According to Sick, Ben-Menashe largely confirmed Lavi's participation, but with a twist:

According to Ben-Menashe, the L'Enfant Plaza meeting was the result of an effort by Israeli intelligence to hasten the end of the hostage crisis.

The Israelis, Ben-Menashe said, were becoming increasingly uncomfortable about their involvement in U.S. domestic politics resulting from the Casey-Karubbi meetings in Madrid. ... So they attempted, without success, to short-circuit the entire problem by arranging a swap that would put an end to hostage issue before the election. Lavi, he said, was working for Israel when he helped to set up the L'Enfant Plaza meeting.

Ben-Menashe said that he traveled to the United States in late September 1980 with Dr. Ahmed Omshei, a former professor at Tehran University and a consultant to General Fakuri, the Iranian minister of defense. It was Omshei, according to Ben-Menashe, who met with Allen, McFarlane, and Silberman at the L'Enfant Plaza as an unofficial representative of the Iranian government. Ben-Menashe claims that there was not one meeting but two, and that he was present at one of them. Lavi, he said, was involved in making the arrangements and was briefed on the discussions, but he did not actually participate in the meetings. Ben-Menashe agrees that the meetings did not result in any action related to the hostages, but he believes the offer was considered seriously by others in the campaign, at least for several days, before it was rejected.

As Sick goes on to detail, Hushang Lavi later approached officials from the independent third-party candidacy of John Anderson with an identical offer. And this offer was immediately reported to officials at the Carter administration, which was of course the proper and correct course for any patriotic American. Not so the Reaganites, as Sick explains:

Whoever the man was who met the Americans at the L'Enfant Plaza, and regardless of the nature of his offer -- whether an arms-for-hostages swap or simply a misguided attempt to intervene in the U.S. election -- it should have been reported to the administration. Here was a man who claimed to be in contact with representatives of Khomeini and who was offering to arrange a prompt release of the hostages. The very fact that such an offer was being made while negotiations were under way with Tehran was relevant to the negotiations. Perhaps this offer was a hoax. Perhaps he had his own political agenda. Perhaps his scheme had only a two percent change of success. No matter.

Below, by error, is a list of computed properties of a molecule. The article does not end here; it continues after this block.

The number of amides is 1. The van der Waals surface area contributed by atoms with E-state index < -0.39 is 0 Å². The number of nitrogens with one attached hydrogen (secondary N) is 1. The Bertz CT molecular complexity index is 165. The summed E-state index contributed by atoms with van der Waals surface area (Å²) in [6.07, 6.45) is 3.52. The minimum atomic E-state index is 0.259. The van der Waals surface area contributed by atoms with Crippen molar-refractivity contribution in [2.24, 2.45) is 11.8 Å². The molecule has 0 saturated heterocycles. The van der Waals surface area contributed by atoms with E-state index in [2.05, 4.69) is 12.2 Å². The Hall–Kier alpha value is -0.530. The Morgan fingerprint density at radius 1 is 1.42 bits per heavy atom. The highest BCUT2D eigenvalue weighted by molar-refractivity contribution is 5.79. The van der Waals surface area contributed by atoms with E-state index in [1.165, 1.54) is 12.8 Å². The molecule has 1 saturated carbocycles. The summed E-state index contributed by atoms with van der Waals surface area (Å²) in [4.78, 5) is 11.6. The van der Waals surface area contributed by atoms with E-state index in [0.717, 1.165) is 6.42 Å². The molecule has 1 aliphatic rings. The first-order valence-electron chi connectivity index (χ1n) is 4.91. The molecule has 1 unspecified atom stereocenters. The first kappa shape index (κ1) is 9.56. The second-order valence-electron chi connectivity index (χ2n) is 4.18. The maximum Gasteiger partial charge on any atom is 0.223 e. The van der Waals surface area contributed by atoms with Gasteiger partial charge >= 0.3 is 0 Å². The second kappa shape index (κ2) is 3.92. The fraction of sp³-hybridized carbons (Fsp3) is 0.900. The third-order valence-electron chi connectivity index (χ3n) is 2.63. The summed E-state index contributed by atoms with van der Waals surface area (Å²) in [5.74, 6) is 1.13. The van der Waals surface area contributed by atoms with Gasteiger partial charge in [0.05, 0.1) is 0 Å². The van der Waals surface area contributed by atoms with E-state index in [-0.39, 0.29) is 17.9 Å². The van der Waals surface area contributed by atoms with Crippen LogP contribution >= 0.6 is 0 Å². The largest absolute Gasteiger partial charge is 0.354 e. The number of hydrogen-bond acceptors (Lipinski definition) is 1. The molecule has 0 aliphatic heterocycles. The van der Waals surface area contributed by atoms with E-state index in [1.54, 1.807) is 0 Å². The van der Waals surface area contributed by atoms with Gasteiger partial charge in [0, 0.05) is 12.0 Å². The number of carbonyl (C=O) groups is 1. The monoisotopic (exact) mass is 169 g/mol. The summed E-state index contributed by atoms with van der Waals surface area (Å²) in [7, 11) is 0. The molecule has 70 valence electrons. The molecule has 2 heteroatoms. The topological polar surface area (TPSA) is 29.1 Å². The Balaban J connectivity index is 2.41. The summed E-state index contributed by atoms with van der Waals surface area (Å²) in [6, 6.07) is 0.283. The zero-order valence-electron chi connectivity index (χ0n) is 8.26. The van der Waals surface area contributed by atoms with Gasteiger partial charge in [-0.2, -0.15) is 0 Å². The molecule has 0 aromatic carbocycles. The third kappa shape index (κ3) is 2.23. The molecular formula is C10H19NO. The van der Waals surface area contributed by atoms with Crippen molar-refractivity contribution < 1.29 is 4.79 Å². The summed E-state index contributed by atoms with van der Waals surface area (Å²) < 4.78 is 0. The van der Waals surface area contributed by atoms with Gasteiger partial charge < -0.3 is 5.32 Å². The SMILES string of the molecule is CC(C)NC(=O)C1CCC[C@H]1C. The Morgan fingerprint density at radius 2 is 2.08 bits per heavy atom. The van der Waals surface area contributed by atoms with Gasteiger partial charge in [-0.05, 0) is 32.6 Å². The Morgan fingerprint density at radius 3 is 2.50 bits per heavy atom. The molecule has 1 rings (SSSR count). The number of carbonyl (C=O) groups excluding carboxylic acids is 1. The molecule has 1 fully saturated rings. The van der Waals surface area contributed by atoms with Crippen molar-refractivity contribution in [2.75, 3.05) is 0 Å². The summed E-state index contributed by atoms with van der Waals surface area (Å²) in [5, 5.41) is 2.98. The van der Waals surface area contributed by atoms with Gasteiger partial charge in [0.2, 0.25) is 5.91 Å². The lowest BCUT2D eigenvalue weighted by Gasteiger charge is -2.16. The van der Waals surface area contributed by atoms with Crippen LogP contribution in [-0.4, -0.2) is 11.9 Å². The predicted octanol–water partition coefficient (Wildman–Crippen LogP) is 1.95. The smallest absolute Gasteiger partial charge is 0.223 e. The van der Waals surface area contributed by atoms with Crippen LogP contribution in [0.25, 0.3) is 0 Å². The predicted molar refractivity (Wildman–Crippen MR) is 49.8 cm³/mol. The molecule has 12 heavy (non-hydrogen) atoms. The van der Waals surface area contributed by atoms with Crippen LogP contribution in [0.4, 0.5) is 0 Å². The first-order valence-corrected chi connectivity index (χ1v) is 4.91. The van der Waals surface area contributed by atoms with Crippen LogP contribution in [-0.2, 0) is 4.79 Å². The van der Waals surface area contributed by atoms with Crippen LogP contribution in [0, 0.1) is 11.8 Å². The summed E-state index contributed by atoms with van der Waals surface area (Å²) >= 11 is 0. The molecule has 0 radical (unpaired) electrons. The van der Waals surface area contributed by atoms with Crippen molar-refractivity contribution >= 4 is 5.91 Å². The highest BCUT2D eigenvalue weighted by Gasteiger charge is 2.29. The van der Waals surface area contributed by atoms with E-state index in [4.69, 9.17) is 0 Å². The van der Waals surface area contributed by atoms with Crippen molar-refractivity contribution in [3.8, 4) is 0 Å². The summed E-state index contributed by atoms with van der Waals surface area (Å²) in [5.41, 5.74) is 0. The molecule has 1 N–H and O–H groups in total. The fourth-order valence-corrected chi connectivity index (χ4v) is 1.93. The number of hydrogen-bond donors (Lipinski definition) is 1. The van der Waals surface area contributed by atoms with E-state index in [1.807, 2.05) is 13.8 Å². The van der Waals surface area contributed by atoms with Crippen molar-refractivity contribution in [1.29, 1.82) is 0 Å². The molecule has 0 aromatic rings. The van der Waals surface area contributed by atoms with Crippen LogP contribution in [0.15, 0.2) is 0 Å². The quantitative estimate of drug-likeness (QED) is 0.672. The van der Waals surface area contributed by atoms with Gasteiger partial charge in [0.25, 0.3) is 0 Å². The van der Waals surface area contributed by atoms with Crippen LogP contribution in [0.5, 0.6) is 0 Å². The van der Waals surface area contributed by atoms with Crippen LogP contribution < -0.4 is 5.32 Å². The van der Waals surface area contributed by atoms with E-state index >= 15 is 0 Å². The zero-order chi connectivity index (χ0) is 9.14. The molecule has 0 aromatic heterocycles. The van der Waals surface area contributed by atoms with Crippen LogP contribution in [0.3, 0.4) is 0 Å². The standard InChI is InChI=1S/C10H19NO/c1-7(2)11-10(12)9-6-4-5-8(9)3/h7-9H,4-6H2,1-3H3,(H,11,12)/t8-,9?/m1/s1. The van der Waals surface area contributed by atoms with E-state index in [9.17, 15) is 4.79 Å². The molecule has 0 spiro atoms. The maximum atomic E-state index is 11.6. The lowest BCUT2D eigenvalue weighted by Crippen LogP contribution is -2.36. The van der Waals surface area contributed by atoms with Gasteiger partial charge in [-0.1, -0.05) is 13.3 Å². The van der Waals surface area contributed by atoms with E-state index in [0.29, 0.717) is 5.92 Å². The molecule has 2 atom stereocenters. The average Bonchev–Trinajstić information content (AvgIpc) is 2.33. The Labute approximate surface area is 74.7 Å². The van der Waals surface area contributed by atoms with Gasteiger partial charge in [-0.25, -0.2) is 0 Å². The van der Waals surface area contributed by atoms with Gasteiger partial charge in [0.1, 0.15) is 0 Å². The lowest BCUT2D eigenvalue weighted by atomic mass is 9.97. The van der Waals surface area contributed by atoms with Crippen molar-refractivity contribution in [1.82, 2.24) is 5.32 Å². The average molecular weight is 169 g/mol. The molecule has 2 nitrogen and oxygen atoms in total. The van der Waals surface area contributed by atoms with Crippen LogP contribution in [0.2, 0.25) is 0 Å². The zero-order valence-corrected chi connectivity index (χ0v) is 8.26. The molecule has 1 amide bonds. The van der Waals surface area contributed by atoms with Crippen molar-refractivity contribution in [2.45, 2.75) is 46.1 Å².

The correct response to such an offer is not to declare, "We have only one President at a time," as Silberman and Allen have claimed repeatedly, and then to walk away. The correct response is, "I'm sorry but you have come to the wrong address. Let me direct you to the proper authorities." ...

Silberman, years later, argued that "such a report could have been leaked during the campaign" to embarrass the Reagan-Bush campaign in a "reverse twist." That argument may accurately reflect the suspicious state of mind that existed within the Reagan-Bush campaign. At a minimum, it suggests that short-term tactical political advantage outweighed the possibility, however slight, that the man actually may have had useful contacts with the Khomeini regime, as he claimed.

And as Sick explains in detail, it was clear that the Carter administration would not in fact have done as Silberman suspected -- because it had the ability to do just that with the Anderson campaign, and did not do so.

What Carter was doing with the Russians in the 1979 was basic tit-for-tat diplomatic backscratching, the kind that occurred all the time during the Cold War: If you ease up on a problem policy that helps us win election, we'll reciprocate.

What the Reagan campaign team did was, in fact, negotiate with factions responsible for holding American citizens hostage in such a way that would ensure they were not released until later. We could have called that treason, but didn't. But you know, maybe we should have.

What's especially noteworthy about all this is that this issue is hardly a dead letter -- unlike the matter of Jimmy Carter, who has not held office as a Democrat for 24 years now.

Note that the person under discussion in the above link to the October Surprise matter is none other than Laurence Silberman -- chairman of George Bush's "independent" commission to investigate the intelligence failures that brought about the 9/11 attacks. Silberman, according to the Washington Post, was one of the leading candidates to become Bush's "intelligence czar" -- until, that is, he decided to name the even more execrable John Negroponte.